Reich's main thesis is that the current transition the US economy is under is misunderstood. Many of the policy elite (Geithner, Volcker) have repeated the familiar claim that Americans are living beyond their means. Personally I don't discount that completely but Reich's insight goes much deeper and rings truer: "The problem was not that American spent beyond their means but that their means had not kept up with what the larger economy could and should have been able to provide them."
"We cannot have a sustained recovery until we address it. ... Until this transformation is made, our economy will continue to experience phantom recoveries and speculative bubbles, each more distressing than the one before."
Anyone looking at the unemployment data since WWII has to wonder why the unemployment component of the last three recessions is so prolonged. Instead of a sharp trend up, there are long slopes of delayed returns to peak employment. (Google "calculated risk blog" and look at Dec. 2010 articles.) I believe Reich has demonstrated the main culprit this. To be clear, he is not describing the detailed mechanics of what triggered the Great Recession. (Nouriel Roubini has a good book that I would recommend for more on the financial fraud, leverage and credit risks involved - Crisis Economics: A Crash Course in the Future of Finance. ) But Reich is taking a long term view and exposes a dysfunctional trait of the US economy that no one can afford to ignore. It is this weakness that will delay the current recovery and continue to create greater risks in the future.
Reich draws the parallels between the Great Depression and the Great Recession, particularly the imbalance of wealth concentrated in fewer hands and middle class workers with less income to convert into consumer demand. One of the fascinating devices he found to do this was the writings of Marriner Eccles (Fed chair between '34 to '48):
"As mass production has to be accompanied by mass consumption, mass consumption, in turn, implies a distribution of wealth - not of existing wealth, but of wealth as it is currently produced - to provide men with buying power equal to the amount of goods and services offered by the nation's economic machinery. Instead of achieving that kind of distribution, a giant suction pump had by 1929-1930 drawn into a few hands an increasing portion of currently produced wealth. This served them as capital accumulations. But by taking purchasing power out of the hands of mass consumers, the savers denied to themselves the kind of effective demand for their products that would justify a reinvestment of their capital accumulations in new plants. In consequence as in a poker game where the chips were concentrated in fewer and fewer hands, the other fellows could stay in the game only by borrowing. When their credit ran out, the game stopped."
Reich also shares a couple of powerful and disturbing graphs that show how the middle class has been squeezed and also how since the late 70s, hourly wages have not only not kept up with the rise in productivity but have remained essentially flat.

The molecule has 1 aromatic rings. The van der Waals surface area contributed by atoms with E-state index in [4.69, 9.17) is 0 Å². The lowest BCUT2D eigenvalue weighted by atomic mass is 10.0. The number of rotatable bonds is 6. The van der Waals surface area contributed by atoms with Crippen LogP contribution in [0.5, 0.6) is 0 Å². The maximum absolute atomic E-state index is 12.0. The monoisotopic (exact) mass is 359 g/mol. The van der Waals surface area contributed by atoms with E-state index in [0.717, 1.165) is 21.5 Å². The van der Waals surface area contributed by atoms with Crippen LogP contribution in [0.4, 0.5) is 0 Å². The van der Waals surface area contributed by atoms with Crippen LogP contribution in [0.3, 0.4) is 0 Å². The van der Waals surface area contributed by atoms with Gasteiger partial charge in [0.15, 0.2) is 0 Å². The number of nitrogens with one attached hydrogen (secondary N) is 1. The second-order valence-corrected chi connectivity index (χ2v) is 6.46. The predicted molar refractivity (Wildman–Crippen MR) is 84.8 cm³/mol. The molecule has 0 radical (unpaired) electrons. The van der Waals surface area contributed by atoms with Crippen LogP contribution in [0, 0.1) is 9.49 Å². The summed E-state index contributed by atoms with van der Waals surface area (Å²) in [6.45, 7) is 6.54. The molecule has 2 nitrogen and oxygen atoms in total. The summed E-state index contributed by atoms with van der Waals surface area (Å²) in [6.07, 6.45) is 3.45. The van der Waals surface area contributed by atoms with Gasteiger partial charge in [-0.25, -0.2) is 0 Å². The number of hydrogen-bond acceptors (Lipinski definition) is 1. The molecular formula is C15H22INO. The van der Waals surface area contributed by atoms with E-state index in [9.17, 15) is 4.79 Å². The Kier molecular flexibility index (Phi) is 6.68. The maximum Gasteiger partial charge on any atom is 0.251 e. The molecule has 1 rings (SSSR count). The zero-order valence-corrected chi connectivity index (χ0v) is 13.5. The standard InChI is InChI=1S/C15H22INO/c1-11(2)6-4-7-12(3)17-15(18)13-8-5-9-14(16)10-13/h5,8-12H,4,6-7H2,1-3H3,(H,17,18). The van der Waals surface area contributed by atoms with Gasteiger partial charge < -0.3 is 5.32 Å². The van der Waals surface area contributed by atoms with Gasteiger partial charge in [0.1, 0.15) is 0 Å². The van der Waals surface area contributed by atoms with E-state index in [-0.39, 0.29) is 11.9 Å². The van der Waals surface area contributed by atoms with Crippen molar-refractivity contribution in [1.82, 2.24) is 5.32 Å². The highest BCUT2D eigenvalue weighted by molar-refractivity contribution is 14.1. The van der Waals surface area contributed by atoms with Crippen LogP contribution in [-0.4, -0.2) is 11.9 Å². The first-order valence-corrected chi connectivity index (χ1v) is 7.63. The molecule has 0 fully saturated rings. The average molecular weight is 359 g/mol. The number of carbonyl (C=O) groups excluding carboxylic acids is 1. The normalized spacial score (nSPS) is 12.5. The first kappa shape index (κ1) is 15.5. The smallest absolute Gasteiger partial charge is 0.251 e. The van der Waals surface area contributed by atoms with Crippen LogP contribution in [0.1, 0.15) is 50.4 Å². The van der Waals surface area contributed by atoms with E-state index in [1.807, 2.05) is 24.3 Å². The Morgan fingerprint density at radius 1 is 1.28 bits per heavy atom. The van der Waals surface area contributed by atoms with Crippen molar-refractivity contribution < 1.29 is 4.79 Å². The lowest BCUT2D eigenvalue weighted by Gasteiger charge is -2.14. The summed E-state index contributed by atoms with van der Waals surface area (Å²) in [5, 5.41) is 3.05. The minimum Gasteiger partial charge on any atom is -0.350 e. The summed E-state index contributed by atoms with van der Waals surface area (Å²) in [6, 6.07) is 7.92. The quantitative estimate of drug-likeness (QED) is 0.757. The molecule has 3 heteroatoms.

Another driving theme Reich presents is the "basic bargain" and he evokes Henry Ford, the man that took mass production to new heights and paid his workers well:
"[Henry] Ford understood the basic enconomic bargain that lay at the heart of a modern, highly productive economy. Workers are also consumers. Their earnings are continuously recycled to buy the goods and services other workers produce. But if earnings are inadequate and this basic bargain is broken, an economy produces more goods and services than its people are capable of purchasing."
I was concerned early in the book that Reich would leave out some of the important complexities of the topic but he covered related finances, politics and even consumer/voter psychology in a succinct yet informative way. His summary of changes to the labor market in the last 30+ years was very good.
His ideas for correcting this were interesting if perhaps difficult to implement politically. My take away however was that this is a strong indicator of how bad he thinks the situation really is. Many Americans may be yearning to return to "normal". Reich is the first to thoroughly convince me that it is not going to happen.
This is a very quick read of 144 pages and is well worth the time.
This created a structural problem in the economy, since middle class workers no longer can afford to buy the products and services they produce, and the very rich cannot possibly spend the vast amounts of money they accumulate. Businesses remain "profitable" by outsourcing jobs or replacing workers with technology; this compounds the middle class dilemma because many of the jobs they did are gone forever.
With a shrinking consumer base for the products they offer, businesses cannot justify expansion, and do not create jobs. The rich, looking for places to put the huge amounts of money they control, are attracted to speculation; new bubbles are inevitable. At the same time, great wealth translates into political power, making any useful change extremely difficult.
Since the problems are structural, they must be solved with structural changes, and Reich ends with a list of suggestions for the kinds of changes that could help direct more money and success to middle class Americans. Many readers will think his suggestions are politically unfeasible, and while he makes a valiant stab at optimism, it is clear that Reich is very much aware of the obstacles in the way.
Before things get better, it seems, they will have to get worse. Much worse.
*I have since read the book too. Excellent read!